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13049History of Hegelianism

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  • greuterb
    Aug 18, 2012
      Stephen Cowley writes:

      > In his Political Philosophy of Hegel (1964), which is mostly a
      > commentary on the
      > Philosophy of Right (1821), the French commentator Eugene Fleischmann
      > concludes
      > with an “Overall View of the Hegelian System” in which he writes:
      >
      > "Must it be recalled that Hegel's thought was never accepted by a Western
      > Civilisation to which, more than any other perhaps, it gave its entire
      > meaning.
      > Denounced as atheist (by his friend Schelling, enemy Schleiermacher and
      > disciple Kierkegaard), as a subversive (by Stahl, the official
      > philosopher
      > of the Prussian monarchy and may others since), as anti-national (by Haym
      > and his successors), as idealist (by Marx), as dogmatic (by the
      > neo-Kantians), it came towards the end of the century discretely to
      > join the
      > ranks of the great forgotten: scientism no longer understands it.
      > Doubtlessly it has forgotten that this system is also a method. More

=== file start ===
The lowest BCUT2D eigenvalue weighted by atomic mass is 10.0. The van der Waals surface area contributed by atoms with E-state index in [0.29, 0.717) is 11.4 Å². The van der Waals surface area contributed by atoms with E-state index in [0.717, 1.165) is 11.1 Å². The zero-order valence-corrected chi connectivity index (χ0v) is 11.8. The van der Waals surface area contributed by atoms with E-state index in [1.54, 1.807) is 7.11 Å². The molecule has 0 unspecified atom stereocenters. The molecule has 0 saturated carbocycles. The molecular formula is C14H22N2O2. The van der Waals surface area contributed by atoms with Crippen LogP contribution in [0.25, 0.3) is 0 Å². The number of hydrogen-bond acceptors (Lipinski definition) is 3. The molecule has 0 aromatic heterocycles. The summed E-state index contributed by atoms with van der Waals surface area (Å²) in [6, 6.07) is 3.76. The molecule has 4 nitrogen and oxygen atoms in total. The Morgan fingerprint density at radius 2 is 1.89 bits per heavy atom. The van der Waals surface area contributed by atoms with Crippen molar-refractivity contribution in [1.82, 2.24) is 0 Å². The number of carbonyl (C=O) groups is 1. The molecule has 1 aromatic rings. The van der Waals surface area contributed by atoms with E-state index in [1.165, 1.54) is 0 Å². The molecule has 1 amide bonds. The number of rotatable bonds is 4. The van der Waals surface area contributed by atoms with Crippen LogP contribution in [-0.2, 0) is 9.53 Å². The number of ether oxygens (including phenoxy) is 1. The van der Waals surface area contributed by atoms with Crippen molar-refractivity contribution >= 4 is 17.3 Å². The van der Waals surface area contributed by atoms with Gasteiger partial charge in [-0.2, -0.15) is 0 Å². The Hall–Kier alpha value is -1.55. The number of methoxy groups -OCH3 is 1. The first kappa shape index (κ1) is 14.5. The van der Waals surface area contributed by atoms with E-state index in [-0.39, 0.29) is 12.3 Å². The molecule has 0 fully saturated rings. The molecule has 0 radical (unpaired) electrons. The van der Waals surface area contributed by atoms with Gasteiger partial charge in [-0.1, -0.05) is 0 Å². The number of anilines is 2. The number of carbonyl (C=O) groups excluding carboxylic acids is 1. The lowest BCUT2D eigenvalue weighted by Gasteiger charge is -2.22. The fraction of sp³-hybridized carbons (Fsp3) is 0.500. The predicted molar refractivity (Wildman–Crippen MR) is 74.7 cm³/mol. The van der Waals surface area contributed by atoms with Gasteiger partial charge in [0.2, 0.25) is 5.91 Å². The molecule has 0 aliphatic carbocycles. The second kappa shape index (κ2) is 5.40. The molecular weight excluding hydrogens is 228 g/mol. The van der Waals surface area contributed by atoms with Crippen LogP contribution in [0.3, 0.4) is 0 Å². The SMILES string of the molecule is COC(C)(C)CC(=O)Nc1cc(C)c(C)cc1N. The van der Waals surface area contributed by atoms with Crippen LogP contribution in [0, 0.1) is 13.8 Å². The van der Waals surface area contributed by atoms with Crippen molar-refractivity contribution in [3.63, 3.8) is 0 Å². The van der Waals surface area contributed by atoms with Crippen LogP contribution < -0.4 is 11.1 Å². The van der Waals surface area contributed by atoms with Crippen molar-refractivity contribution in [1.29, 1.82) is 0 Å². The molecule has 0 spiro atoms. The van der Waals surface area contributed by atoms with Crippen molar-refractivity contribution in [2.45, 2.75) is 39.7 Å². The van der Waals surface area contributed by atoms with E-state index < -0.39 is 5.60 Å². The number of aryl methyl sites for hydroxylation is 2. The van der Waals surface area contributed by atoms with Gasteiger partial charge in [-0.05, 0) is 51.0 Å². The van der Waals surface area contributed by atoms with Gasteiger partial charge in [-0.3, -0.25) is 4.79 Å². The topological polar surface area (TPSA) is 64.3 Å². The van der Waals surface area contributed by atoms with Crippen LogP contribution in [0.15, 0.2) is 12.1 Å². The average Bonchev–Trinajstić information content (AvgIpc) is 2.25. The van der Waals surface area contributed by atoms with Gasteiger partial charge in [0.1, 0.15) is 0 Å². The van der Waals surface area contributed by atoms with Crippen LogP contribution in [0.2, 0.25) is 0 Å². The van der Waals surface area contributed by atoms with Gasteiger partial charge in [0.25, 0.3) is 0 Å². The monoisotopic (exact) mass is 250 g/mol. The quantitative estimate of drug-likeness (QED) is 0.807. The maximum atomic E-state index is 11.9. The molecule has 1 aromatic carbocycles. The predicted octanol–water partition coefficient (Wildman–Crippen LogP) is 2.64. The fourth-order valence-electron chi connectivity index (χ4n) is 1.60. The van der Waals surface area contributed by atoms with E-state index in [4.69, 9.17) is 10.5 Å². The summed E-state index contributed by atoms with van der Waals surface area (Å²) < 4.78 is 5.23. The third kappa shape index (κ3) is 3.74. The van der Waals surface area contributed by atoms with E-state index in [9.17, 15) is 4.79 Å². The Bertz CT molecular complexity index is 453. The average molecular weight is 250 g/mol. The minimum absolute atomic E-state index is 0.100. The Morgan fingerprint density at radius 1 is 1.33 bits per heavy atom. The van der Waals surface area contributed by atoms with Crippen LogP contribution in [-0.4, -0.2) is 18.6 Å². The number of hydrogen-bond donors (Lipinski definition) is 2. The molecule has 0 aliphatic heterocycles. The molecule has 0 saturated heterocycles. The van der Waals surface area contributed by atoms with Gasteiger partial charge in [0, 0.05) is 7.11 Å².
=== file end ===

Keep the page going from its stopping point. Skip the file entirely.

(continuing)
> free in its
      > processes, less obsessed by the wish to stick to the real, contemporary
      > scientific thought rediscovers it piece by piece." (375)
      >
      > This general outline seems to agree with other accounts of the history of
      > Hegelianism. Franz Rosenzweig in Hegel and the State (1920) adds Karl
      > Rosenkranz
      > at the beginning and Wilhelm Dilthey (who probably counts as
      > neo-Kantian) and
      > the historian Friedrich Meinecke at the end. Everyone notes that
      > Rudolf Haym is
      > a major interpreter, though also a critic.
      >
      > The only new things here to me is Stahl. Does anyone know who he was? I
      > remember asking on this list some months ago if anyone knew anything
      > about the
      > censors who supposedly edited the Philosophy of Right (1821), but to
      > no effect.
      > Perhaps Stahl is part of this story?


      I do not think so. Friedrich Julius Stahl was born 1802 (died 1861). His
      first scientific and political activities were in Munich. Only 1840 he
      became a professor for the philosophy of right, constitutional law and
      canon law at the university of Berlin. At this time Friedrich Wilhelm IV
      wanted him (and Schelling whose late philosophy was beside Savigny's
      historicism Stahl's inspiring example) to fight against Hegel's
      'rationalism' and its left Hegelian consequences. Stahl wanted to found
      the philosophy of right on ethical and religion (Protestant) principles
      and was against the separation of state and society. He was one of these
      intellectual who owed much to Hegel's philosophy but then perverted it
      in its opposite. So in the 20th-century one could throw both into the
      same pot.

      Beat Greuter
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